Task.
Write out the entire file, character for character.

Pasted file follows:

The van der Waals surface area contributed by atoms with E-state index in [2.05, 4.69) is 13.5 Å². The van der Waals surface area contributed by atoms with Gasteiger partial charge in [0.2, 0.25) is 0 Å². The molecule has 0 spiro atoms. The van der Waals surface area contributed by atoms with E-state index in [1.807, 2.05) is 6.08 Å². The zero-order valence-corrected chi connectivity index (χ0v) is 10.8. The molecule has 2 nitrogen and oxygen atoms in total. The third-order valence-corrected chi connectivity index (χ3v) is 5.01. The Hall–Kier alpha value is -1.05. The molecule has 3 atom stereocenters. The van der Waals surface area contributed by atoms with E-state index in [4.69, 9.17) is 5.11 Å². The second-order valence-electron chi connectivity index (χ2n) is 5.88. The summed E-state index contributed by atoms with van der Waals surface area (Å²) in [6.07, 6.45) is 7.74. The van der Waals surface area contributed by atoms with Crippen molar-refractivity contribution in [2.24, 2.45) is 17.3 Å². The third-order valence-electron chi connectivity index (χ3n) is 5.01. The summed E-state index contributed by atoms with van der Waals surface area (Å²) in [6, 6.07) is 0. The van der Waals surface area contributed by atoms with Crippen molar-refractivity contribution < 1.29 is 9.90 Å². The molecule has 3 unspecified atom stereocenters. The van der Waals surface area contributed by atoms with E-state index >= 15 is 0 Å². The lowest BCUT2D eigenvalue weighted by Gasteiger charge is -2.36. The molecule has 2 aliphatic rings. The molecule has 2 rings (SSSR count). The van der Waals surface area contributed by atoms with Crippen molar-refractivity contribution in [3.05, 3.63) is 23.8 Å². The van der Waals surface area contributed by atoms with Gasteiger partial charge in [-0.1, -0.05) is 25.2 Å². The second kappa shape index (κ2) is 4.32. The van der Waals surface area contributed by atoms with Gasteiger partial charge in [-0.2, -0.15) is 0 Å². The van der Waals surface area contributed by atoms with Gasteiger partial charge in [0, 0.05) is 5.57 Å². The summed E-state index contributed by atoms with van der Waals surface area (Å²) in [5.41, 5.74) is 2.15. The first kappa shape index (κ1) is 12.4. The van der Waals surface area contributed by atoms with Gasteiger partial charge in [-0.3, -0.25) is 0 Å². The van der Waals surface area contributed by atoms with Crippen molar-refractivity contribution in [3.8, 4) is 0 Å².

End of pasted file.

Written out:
The van der Waals surface area contributed by atoms with E-state index in [2.05, 4.69) is 13.5 Å². The van der Waals surface area contributed by atoms with Gasteiger partial charge in [0.2, 0.25) is 0 Å². The molecule has 0 spiro atoms. The van der Waals surface area contributed by atoms with E-state index in [1.807, 2.05) is 6.08 Å². The zero-order valence-corrected chi connectivity index (χ0v) is 10.8. The molecule has 2 nitrogen and oxygen atoms in total. The third-order valence-corrected chi connectivity index (χ3v) is 5.01. The Hall–Kier alpha value is -1.05. The molecule has 3 atom stereocenters. The van der Waals surface area contributed by atoms with E-state index in [4.69, 9.17) is 5.11 Å². The second-order valence-electron chi connectivity index (χ2n) is 5.88. The summed E-state index contributed by atoms with van der Waals surface area (Å²) in [6.07, 6.45) is 7.74. The van der Waals surface area contributed by atoms with Crippen molar-refractivity contribution in [2.24, 2.45) is 17.3 Å². The third-order valence-electron chi connectivity index (χ3n) is 5.01. The summed E-state index contributed by atoms with van der Waals surface area (Å²) in [6, 6.07) is 0. The van der Waals surface area contributed by atoms with Crippen molar-refractivity contribution < 1.29 is 9.90 Å². The molecule has 3 unspecified atom stereocenters. The van der Waals surface area contributed by atoms with E-state index >= 15 is 0 Å². The lowest BCUT2D eigenvalue weighted by Gasteiger charge is -2.36. The molecule has 2 aliphatic rings. The molecule has 2 rings (SSSR count). The van der Waals surface area contributed by atoms with Crippen molar-refractivity contribution in [3.05, 3.63) is 23.8 Å². The van der Waals surface area contributed by atoms with Gasteiger partial charge in [-0.1, -0.05) is 25.2 Å². The second kappa shape index (κ2) is 4.32. The van der Waals surface area contributed by atoms with Gasteiger partial charge in [-0.2, -0.15) is 0 Å². The van der Waals surface area contributed by atoms with Gasteiger partial charge in [0, 0.05) is 5.57 Å². The summed E-state index contributed by atoms with van der Waals surface area (Å²) in [5.41, 5.74) is 2.15. The first kappa shape index (κ1) is 12.4. The van der Waals surface area contributed by atoms with Gasteiger partial charge in [-0.3, -0.25) is 0 Å². The van der Waals surface area contributed by atoms with Crippen molar-refractivity contribution in [3.8, 4) is 0 Å².